The goal of the Tegile IntelliFlash software architecture is to service most of the I/O requests from this DRAM tier. So in essence, the flash array ends up providing a low-latency high-performance DRAM-like performance to the SQL Server that is running on it. This performance is in addition to the 128GB DRAM that is available to the SQL Server on the host server.
One way to look at it is that the Tegile-based DRAM can now benefit multiple SQL Servers that are connected to it — as opposed to just a single SQL Server. One can even use a LUN from their Tegile flash array to use the Buffer Pool Extension functionality that was introduced in SQL Server 2014. In this way, the DRAM footprint of the SQL Server can be directly augmented with low-latency flash storage from Tegile.
AlwaysOn Availability Groups
Microsoft introduced the concept of AlwaysOn high-availability groups with SQL Server 2012. The idea was to failover multiple databases as one atomic unit to DR Servers. As you can imagine, in situations where an application depends on multiple databases, there is an absolute need to have this functionality. However, SQL Server Standard Edition does not have this feature. On the plus side, Tegile flash arrays do come with the ability to create application-consistent snapshots.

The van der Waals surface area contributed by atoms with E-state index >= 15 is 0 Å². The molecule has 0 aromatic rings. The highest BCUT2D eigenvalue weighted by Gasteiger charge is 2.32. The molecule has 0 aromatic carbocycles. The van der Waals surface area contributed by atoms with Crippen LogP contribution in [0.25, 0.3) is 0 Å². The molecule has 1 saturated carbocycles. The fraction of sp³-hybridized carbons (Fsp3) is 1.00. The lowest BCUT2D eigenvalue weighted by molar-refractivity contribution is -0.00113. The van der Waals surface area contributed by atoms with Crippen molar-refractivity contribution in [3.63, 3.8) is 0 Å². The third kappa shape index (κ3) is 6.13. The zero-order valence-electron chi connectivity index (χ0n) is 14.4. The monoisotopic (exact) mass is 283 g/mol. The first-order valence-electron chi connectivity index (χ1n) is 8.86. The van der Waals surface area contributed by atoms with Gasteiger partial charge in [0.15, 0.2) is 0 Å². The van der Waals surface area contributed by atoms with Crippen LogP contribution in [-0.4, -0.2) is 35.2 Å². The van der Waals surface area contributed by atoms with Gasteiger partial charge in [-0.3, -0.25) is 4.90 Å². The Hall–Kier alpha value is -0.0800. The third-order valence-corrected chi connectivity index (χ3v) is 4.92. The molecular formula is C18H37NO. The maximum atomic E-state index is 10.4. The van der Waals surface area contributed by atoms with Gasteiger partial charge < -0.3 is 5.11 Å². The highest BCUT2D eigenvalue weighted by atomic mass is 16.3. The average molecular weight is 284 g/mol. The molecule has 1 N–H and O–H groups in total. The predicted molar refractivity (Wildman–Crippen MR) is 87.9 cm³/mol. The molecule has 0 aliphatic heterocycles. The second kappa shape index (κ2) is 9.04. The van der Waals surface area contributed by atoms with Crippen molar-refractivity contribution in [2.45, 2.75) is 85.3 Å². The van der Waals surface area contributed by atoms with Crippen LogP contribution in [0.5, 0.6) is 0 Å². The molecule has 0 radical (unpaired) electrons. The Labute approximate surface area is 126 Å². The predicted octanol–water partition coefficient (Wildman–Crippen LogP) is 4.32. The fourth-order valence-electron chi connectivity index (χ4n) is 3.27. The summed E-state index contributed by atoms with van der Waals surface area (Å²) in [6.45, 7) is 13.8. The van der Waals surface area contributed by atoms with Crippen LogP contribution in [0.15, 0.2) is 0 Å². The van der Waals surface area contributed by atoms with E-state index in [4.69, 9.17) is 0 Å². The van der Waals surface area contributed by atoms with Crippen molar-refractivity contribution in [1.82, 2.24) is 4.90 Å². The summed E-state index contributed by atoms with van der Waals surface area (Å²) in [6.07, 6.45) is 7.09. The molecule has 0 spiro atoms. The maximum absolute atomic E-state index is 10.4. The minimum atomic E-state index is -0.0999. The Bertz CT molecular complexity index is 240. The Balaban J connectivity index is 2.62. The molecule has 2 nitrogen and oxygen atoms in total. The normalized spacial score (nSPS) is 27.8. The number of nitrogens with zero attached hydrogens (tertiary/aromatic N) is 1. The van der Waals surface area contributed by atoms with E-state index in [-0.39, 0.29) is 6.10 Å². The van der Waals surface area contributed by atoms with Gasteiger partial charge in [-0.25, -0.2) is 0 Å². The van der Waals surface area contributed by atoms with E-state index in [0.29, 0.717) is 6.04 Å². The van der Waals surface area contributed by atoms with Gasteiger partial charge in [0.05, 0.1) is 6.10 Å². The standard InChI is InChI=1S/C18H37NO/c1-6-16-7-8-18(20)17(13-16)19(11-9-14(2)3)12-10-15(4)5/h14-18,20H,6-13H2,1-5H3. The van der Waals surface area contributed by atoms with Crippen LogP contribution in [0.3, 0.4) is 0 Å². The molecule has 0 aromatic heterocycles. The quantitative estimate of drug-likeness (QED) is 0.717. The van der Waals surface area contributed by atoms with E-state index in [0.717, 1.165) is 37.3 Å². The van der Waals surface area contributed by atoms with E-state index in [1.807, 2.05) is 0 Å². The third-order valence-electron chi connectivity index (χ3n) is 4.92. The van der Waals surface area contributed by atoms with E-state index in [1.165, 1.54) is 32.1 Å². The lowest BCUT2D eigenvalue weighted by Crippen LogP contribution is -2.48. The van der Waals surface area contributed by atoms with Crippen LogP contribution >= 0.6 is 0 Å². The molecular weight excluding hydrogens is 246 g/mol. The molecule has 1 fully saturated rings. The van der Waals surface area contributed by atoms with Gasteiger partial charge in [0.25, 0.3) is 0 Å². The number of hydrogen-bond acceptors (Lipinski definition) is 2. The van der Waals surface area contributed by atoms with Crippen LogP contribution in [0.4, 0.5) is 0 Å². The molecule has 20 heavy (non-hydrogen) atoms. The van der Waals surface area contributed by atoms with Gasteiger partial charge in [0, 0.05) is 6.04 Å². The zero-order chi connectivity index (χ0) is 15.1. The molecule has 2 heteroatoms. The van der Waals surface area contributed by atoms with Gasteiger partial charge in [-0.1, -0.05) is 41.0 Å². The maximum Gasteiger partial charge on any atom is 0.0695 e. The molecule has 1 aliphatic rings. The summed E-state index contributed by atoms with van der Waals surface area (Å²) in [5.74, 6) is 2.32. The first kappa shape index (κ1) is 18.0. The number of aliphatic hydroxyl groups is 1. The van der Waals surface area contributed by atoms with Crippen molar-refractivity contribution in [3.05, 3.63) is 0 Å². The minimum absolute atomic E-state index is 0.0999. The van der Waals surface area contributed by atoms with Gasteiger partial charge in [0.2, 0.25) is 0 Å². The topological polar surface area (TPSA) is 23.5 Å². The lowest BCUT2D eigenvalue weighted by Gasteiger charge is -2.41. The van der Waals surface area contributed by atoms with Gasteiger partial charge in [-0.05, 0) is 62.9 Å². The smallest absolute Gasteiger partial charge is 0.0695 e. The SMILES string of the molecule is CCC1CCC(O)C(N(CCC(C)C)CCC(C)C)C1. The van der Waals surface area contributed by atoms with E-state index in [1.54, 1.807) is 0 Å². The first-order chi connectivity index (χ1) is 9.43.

Tegile IntelliFlash storage management software includes the Tegile Data Protection Agent (TDPA). The TDPA runs on the SQL Server and communicates with Microsoft Volume Shadow Copy Service (VSS). This set-up allows the snapshot process to ensure that the snapshot captured across multiple databases and multiple LUNs is atomic. The snapshot can then be mounted as a separate set of LUNs on an alternate server and the databases can be used for both read and write access.
Application Consistent Snapshots
SQL Server Standard Edition does not include the ability to create snapshots. More than that, the Enterprise Edition just gives users the ability to create read-only snapshots. As mentioned above, Tegile’s IntelliFlash software includes the ability to create snapshots that are not only readable, but can also be presented as write-enabled LUNs. This functionality gives the user some really cool features that even the Enterprise Edition of SQL Server does not offer.
You see, snapshots are mere pointers to original LUNs; so as objects, they have minimal storage footprints and are created in seconds regardless of the size of the database. What this means is that a user can create a copy of a 2TB database in seconds — and without requiring the additional 2TB of storage capacity. This feature comes in real handy when you need to recover data quickly or spin up a test/dev or QA environment from production databases fast, and without allocating the exact storage capacity.